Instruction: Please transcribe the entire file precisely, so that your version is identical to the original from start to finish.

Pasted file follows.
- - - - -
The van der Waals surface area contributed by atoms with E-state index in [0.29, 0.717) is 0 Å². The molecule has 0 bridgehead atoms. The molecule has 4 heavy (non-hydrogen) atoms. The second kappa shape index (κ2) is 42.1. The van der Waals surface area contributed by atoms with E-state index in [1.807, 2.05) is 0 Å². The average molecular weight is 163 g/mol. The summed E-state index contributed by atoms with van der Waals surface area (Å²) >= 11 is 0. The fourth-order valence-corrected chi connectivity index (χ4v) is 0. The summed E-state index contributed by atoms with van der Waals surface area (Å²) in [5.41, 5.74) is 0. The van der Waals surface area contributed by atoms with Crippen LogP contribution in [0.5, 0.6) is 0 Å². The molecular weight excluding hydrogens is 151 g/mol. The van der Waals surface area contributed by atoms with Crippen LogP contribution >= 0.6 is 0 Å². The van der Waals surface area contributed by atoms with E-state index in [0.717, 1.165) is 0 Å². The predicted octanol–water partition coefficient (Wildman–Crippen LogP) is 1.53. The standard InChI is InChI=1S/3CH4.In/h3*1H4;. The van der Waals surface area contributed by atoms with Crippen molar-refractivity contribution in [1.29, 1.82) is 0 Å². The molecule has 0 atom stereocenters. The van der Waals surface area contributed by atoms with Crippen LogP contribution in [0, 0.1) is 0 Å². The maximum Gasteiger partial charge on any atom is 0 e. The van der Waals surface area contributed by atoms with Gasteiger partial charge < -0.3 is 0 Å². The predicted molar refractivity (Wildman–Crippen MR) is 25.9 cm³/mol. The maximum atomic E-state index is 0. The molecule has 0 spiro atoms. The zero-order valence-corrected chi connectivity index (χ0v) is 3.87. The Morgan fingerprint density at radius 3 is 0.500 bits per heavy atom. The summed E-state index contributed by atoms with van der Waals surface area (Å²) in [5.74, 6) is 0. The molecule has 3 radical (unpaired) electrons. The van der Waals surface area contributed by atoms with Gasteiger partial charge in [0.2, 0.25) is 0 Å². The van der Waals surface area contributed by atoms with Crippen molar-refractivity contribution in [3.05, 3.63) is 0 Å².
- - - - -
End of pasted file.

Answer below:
The van der Waals surface area contributed by atoms with E-state index in [0.29, 0.717) is 0 Å². The molecule has 0 bridgehead atoms. The molecule has 4 heavy (non-hydrogen) atoms. The second kappa shape index (κ2) is 42.1. The van der Waals surface area contributed by atoms with E-state index in [1.807, 2.05) is 0 Å². The average molecular weight is 163 g/mol. The summed E-state index contributed by atoms with van der Waals surface area (Å²) >= 11 is 0. The fourth-order valence-corrected chi connectivity index (χ4v) is 0. The summed E-state index contributed by atoms with van der Waals surface area (Å²) in [5.41, 5.74) is 0. The van der Waals surface area contributed by atoms with Crippen LogP contribution in [0.5, 0.6) is 0 Å². The molecular weight excluding hydrogens is 151 g/mol. The van der Waals surface area contributed by atoms with Crippen LogP contribution >= 0.6 is 0 Å². The van der Waals surface area contributed by atoms with E-state index in [0.717, 1.165) is 0 Å². The predicted octanol–water partition coefficient (Wildman–Crippen LogP) is 1.53. The standard InChI is InChI=1S/3CH4.In/h3*1H4;. The van der Waals surface area contributed by atoms with Crippen molar-refractivity contribution in [1.29, 1.82) is 0 Å². The molecule has 0 atom stereocenters. The van der Waals surface area contributed by atoms with Crippen LogP contribution in [0, 0.1) is 0 Å². The maximum Gasteiger partial charge on any atom is 0 e. The van der Waals surface area contributed by atoms with Gasteiger partial charge < -0.3 is 0 Å². The predicted molar refractivity (Wildman–Crippen MR) is 25.9 cm³/mol. The maximum atomic E-state index is 0. The molecule has 0 spiro atoms. The zero-order valence-corrected chi connectivity index (χ0v) is 3.87. The Morgan fingerprint density at radius 3 is 0.500 bits per heavy atom. The summed E-state index contributed by atoms with van der Waals surface area (Å²) in [5.74, 6) is 0. The molecule has 3 radical (unpaired) electrons. The van der Waals surface area contributed by atoms with Gasteiger partial charge in [0.2, 0.25) is 0 Å². The van der Waals surface area contributed by atoms with Crippen molar-refractivity contribution in [3.05, 3.63) is 0 Å².